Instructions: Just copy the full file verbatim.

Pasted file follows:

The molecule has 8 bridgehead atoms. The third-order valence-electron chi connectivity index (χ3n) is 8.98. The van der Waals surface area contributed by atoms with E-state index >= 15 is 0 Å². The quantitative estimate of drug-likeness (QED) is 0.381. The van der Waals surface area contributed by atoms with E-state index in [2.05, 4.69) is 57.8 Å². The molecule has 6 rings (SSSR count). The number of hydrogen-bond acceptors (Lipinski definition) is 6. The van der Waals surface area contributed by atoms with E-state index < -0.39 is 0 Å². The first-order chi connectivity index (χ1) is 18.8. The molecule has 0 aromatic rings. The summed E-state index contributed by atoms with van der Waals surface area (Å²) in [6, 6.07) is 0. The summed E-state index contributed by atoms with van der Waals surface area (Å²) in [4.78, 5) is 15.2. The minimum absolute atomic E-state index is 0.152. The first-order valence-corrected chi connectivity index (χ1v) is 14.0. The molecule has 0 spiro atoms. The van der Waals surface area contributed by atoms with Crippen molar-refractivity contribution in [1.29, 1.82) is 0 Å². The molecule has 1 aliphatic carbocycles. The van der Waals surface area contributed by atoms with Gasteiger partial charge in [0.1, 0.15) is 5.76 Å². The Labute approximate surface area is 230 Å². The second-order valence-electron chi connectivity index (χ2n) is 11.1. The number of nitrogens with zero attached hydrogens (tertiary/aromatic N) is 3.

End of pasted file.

The molecule has 8 bridgehead atoms. The third-order valence-electron chi connectivity index (χ3n) is 8.98. The van der Waals surface area contributed by atoms with E-state index >= 15 is 0 Å². The quantitative estimate of drug-likeness (QED) is 0.381. The van der Waals surface area contributed by atoms with E-state index in [2.05, 4.69) is 57.8 Å². The molecule has 6 rings (SSSR count). The number of hydrogen-bond acceptors (Lipinski definition) is 6. The van der Waals surface area contributed by atoms with E-state index < -0.39 is 0 Å². The first-order chi connectivity index (χ1) is 18.8. The molecule has 0 aromatic rings. The summed E-state index contributed by atoms with van der Waals surface area (Å²) in [6, 6.07) is 0. The summed E-state index contributed by atoms with van der Waals surface area (Å²) in [4.78, 5) is 15.2. The minimum absolute atomic E-state index is 0.152. The first-order valence-corrected chi connectivity index (χ1v) is 14.0. The molecule has 0 spiro atoms. The van der Waals surface area contributed by atoms with Crippen molar-refractivity contribution in [1.29, 1.82) is 0 Å². The molecule has 1 aliphatic carbocycles. The van der Waals surface area contributed by atoms with Gasteiger partial charge in [0.1, 0.15) is 5.76 Å². The Labute approximate surface area is 230 Å². The second-order valence-electron chi connectivity index (χ2n) is 11.1. The number of nitrogens with zero attached hydrogens (tertiary/aromatic N) is 3.